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Honor A.P. wins Santa Anita Derby, puts himself in Kentucky Derby picture

Honor A.P., with jockey Mike Smith aboard, glides past Authentic en route to winning the Santa Anita Derby by 2¾ lengths.
Honor A.P., at right with jockey Mike Smith aboard, glides past Authentic and Drayden Van Dyke en route to winning the Santa Anita Derby by 2¾ lengths.
(Benoit Photo via Associated Press)

The already topsy-turvy Kentucky Derby picture got a little more interesting Saturday when Honor A.P. thrust himself squarely in the middle of things with a dominant win in the Santa Anita Derby.

The 3-year-old ridgling swept wide in the stretch and cruised to an easy 2¾-length victory over heavily favored Authentic to win the purse-diminished race. The race is normally worth $1 million, but because of the track being closed over the COVID-19 pandemic, it was dropped to $400,000.

“He’s one of the ones you didn’t know about before this pandemic hit,” winning jockey Mike Smith said. “You didn’t know some horses were going to be peaking a whole lot better in May, which he probably wouldn’t have been. Now that [the Kentucky Derby] is [Sept. 5], we should be seeing a bigger, stronger horse by then. He should get every little bit of the mile and a quarter.”

The 1 1/8-mile Santa Anita Derby was originally scheduled for April 4, but when the L.A. County Heath Department shut down the track, it was moved to Saturday — three months before the Kentucky Derby instead of the usual one month.

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“We were happy with the way Honor A.P. was training for the race,” said John Shirreffs, the winning trainer. “We knew that he has tactical speed and Mike [Smith] can put him pretty much where he wants. On the backside, we hoped he would get comfortable to have a nice little kick in the end, and it all worked out well.”

Honor A.P., the second favorite, paid $6.40, $2.60 and $2.20. Authentic was second, followed by Rushie, Anneau d’Or, Shooters Shoot, Friar’s Road and Azul Coast.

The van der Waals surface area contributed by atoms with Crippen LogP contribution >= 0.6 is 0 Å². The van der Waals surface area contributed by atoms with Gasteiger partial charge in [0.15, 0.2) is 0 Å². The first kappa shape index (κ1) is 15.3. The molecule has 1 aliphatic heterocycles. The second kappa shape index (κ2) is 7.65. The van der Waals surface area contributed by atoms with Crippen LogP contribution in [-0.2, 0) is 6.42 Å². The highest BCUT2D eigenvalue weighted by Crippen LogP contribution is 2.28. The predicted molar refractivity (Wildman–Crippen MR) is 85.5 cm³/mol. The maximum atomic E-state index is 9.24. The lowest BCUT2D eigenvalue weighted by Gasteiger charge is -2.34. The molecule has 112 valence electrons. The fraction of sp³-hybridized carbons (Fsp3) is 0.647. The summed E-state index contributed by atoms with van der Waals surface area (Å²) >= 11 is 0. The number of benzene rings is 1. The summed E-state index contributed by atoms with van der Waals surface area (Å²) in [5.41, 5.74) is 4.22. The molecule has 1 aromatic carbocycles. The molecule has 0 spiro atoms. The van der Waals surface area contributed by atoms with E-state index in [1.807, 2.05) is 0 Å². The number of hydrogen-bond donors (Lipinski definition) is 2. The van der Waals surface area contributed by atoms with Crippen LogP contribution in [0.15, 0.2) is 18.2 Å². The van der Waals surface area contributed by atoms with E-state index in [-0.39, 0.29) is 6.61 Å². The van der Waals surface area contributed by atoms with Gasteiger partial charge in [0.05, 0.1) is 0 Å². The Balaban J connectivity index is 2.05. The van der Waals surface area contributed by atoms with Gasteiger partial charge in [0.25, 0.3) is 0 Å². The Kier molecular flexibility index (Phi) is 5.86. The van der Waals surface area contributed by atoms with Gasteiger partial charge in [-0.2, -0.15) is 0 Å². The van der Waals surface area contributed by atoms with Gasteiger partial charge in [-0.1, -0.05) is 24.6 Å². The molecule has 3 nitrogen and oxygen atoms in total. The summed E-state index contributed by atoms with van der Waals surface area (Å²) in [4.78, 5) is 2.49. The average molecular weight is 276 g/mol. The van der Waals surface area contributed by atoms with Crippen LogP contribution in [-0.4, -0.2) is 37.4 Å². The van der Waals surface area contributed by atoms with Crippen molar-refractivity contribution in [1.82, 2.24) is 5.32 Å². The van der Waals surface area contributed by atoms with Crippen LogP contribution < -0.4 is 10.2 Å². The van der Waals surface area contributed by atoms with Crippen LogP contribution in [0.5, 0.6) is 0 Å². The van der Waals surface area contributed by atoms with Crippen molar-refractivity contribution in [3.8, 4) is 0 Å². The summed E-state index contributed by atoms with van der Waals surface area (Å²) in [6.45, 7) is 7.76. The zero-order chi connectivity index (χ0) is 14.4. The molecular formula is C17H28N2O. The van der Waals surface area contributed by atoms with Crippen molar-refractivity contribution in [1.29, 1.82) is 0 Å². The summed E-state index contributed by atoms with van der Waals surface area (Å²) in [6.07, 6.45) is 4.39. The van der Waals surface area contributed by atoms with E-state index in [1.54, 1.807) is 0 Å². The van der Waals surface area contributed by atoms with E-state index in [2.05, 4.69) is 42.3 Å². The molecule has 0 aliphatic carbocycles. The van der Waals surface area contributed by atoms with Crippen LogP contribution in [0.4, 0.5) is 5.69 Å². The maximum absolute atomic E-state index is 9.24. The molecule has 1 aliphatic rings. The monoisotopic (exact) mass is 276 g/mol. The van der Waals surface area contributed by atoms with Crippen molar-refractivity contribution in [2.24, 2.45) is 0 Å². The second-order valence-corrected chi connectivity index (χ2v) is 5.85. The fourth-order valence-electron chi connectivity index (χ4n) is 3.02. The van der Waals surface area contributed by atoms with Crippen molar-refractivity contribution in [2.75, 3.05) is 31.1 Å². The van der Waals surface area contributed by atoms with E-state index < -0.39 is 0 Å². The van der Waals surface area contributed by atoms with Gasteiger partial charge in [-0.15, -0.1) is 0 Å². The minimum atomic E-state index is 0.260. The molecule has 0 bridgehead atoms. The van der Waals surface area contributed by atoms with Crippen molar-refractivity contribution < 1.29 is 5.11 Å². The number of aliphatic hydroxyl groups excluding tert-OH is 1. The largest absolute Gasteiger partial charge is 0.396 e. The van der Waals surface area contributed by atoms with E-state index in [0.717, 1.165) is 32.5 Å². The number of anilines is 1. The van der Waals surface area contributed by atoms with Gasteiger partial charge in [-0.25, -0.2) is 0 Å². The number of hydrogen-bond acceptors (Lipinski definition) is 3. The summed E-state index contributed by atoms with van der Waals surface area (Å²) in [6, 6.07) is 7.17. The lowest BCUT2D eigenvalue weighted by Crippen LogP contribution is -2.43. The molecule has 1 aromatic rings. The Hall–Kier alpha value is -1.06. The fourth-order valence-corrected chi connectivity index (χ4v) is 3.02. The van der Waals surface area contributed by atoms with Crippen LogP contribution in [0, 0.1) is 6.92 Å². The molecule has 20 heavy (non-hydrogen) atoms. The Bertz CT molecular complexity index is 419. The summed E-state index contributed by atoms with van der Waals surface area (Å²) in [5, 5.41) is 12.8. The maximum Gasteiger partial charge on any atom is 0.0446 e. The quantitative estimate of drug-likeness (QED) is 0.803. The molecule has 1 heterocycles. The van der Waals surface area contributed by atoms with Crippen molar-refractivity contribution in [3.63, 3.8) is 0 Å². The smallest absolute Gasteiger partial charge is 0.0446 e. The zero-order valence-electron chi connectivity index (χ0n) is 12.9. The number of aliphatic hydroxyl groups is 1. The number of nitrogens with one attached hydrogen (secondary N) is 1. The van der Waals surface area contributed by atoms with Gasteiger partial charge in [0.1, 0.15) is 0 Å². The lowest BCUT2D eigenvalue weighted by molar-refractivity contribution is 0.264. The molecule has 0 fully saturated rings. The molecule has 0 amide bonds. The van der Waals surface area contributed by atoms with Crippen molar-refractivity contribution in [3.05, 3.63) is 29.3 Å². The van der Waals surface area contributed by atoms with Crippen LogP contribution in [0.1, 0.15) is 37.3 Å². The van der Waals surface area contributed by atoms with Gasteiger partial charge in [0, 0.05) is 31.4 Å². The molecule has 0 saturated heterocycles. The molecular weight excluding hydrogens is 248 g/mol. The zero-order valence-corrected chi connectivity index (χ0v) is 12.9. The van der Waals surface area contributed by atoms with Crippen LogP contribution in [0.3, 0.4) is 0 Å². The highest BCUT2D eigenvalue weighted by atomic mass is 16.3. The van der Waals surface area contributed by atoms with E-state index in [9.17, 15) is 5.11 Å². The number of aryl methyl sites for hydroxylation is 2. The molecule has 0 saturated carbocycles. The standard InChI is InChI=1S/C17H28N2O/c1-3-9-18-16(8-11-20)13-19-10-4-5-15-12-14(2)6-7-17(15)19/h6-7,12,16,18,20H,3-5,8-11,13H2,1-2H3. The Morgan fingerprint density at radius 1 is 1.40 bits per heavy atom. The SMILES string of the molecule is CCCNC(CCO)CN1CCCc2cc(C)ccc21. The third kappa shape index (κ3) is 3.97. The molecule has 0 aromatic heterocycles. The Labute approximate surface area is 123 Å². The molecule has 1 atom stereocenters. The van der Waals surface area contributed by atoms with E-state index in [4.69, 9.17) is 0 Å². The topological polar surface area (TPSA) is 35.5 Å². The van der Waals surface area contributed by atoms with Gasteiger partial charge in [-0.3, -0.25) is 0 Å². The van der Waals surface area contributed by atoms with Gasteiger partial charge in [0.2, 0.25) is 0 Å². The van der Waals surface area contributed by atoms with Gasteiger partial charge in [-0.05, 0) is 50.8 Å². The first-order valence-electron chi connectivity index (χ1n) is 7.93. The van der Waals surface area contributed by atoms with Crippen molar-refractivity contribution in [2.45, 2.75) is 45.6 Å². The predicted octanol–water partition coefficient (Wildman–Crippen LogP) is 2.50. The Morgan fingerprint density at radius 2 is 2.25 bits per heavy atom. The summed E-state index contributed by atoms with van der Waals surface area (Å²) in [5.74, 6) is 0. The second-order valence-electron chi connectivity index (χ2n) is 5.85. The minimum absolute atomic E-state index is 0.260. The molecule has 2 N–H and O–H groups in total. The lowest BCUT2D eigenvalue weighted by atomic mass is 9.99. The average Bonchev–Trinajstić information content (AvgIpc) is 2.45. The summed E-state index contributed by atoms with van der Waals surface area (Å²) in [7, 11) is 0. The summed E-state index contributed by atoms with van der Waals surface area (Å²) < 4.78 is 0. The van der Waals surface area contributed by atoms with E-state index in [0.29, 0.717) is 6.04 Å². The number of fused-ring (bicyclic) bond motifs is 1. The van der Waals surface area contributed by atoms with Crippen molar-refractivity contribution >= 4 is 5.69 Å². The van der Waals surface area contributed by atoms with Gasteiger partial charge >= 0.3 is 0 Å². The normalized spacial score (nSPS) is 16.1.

With the resumption of racing at Santa Anita, more than 20 jockeys have to live in trailers on site for the weekends. The setup has created a transformative experience.

It was Honor A.P.’s second victory in four races. He was second in his last race, the San Felipe, behind Authentic.

“The game plan was to jump well and to let him run into that first turn, and hopefully I could get him behind Authentic,” Smith said. “If not right behind him, then just to his outside a little bit and use my horse’s big, long stride to his advantage and maybe get a little brave a little early, which I did. I kind of went a little bit too early, but he was ready [Saturday].

“He missed [Authentic] time and time before and ran a big race when he ran a very good second [in the San Felipe.] It seems the further you go with him the better. He’s just got that big, long, beautiful, powerful stride.”

Honor A.P. and jockey Mike Smith win the Grade I $400,000 Santa Anita Derby on June 6, 2020.
Honor A.P. and jockey Mike Smith win the Santa Anita Derby on Saturday. “He’s one of the ones you didn’t know about before this pandemic hit,” Smith said.
(Benoit Photo via Associated Press)

Authentic’s loss was the latest in a difficult two weeks for Hall of Fame trainer Bob Baffert. On Saturday, Baffert also learned that Charlatan, winner of one of the two divisions of the Arkansas Derby, was ruled out of the Kentucky Derby when a filling was discovered in a front ankle. The news was first reported by the Paulick Report. The injury is not career ending, and the colt might be pointed to the Preakness Stakes on Oct. 3.

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Charlatan was the subject of an alleged positive test for an overage of lidocaine, a legal analgesic. A second test has been sent to a different laboratory for verification. If the results are negative, there will be no case. If the positive is confirmed, an investigation will be conducted with any likely punishment to affect only the trainer, not the horse.

Baffert also lost Nadal, who was the top-ranked 3-year-old in the Kentucky Derby poll and winner of the other division of the Arkansas Derby, when he suffered a fracture in his left front leg after a workout May 28. It was repaired the same day, and the horse was retired and will be sent to stud.

One of Baffert’s greatest horses, Arrogate, was euthanized Tuesday after an undiagnosed neurological injury. He was only 7.

As for Honor A.P., it’s too early to determine what his next race will be, although there is a Kentucky Derby prep race Aug. 1 at Del Mar, the Shared Belief Stakes.

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“It’s up to him whether we run him again before the big dance,” Shirreffs said. “We have to see how the horse comes out and how he feels, but you’d always prefer to run. Running is probably the best option rather than training up to it, but we’ll wait and see how it all happens.”

Saturday’s victory was worth 100 qualifying points for Honor A.P., which will be enough to allow him to make the 20-horse starting field of the Kentucky Derby.

The day was not a total loss for Baffert as Improbable, who was fourth in last year’s Kentucky Derby, easily won the Grade 1 $300,000 Hollywood Gold Cup. And Cezanne, a $3.65-million purchase, won his first race by 2¼ lengths. Baffert nominated Cezanne for the Kentucky Derby last week.


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